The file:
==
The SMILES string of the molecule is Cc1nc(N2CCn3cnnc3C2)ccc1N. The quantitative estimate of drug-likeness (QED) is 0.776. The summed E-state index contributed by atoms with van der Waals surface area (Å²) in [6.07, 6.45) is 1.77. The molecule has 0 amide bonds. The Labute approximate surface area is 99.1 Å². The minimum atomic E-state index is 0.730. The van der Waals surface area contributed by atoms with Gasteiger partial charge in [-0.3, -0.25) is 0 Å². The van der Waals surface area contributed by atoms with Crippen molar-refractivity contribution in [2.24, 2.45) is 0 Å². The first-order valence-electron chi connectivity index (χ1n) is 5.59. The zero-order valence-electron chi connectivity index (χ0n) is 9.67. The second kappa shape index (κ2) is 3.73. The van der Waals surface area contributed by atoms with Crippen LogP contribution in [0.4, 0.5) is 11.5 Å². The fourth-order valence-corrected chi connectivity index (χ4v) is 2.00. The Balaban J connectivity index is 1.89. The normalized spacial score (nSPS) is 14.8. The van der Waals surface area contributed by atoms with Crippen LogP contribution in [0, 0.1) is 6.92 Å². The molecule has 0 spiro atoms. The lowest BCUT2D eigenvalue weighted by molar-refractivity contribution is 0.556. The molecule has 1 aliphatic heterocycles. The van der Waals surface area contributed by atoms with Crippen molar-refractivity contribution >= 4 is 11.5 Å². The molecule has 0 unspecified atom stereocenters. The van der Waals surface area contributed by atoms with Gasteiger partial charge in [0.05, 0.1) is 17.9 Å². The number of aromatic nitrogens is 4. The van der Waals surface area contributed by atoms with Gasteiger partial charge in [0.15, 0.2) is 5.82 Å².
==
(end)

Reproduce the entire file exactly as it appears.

The SMILES string of the molecule is Cc1nc(N2CCn3cnnc3C2)ccc1N. The quantitative estimate of drug-likeness (QED) is 0.776. The summed E-state index contributed by atoms with van der Waals surface area (Å²) in [6.07, 6.45) is 1.77. The molecule has 0 amide bonds. The Labute approximate surface area is 99.1 Å². The minimum atomic E-state index is 0.730. The van der Waals surface area contributed by atoms with Gasteiger partial charge in [-0.3, -0.25) is 0 Å². The van der Waals surface area contributed by atoms with Crippen molar-refractivity contribution in [2.24, 2.45) is 0 Å². The first-order valence-electron chi connectivity index (χ1n) is 5.59. The zero-order valence-electron chi connectivity index (χ0n) is 9.67. The second kappa shape index (κ2) is 3.73. The van der Waals surface area contributed by atoms with Crippen LogP contribution in [0.4, 0.5) is 11.5 Å². The fourth-order valence-corrected chi connectivity index (χ4v) is 2.00. The Balaban J connectivity index is 1.89. The normalized spacial score (nSPS) is 14.8. The van der Waals surface area contributed by atoms with Crippen LogP contribution in [0, 0.1) is 6.92 Å². The molecule has 0 spiro atoms. The lowest BCUT2D eigenvalue weighted by molar-refractivity contribution is 0.556. The molecule has 1 aliphatic heterocycles. The van der Waals surface area contributed by atoms with Crippen molar-refractivity contribution >= 4 is 11.5 Å². The molecule has 0 unspecified atom stereocenters. The van der Waals surface area contributed by atoms with Gasteiger partial charge in [0.05, 0.1) is 17.9 Å². The number of aromatic nitrogens is 4. The van der Waals surface area contributed by atoms with Gasteiger partial charge in [0.15, 0.2) is 5.82 Å².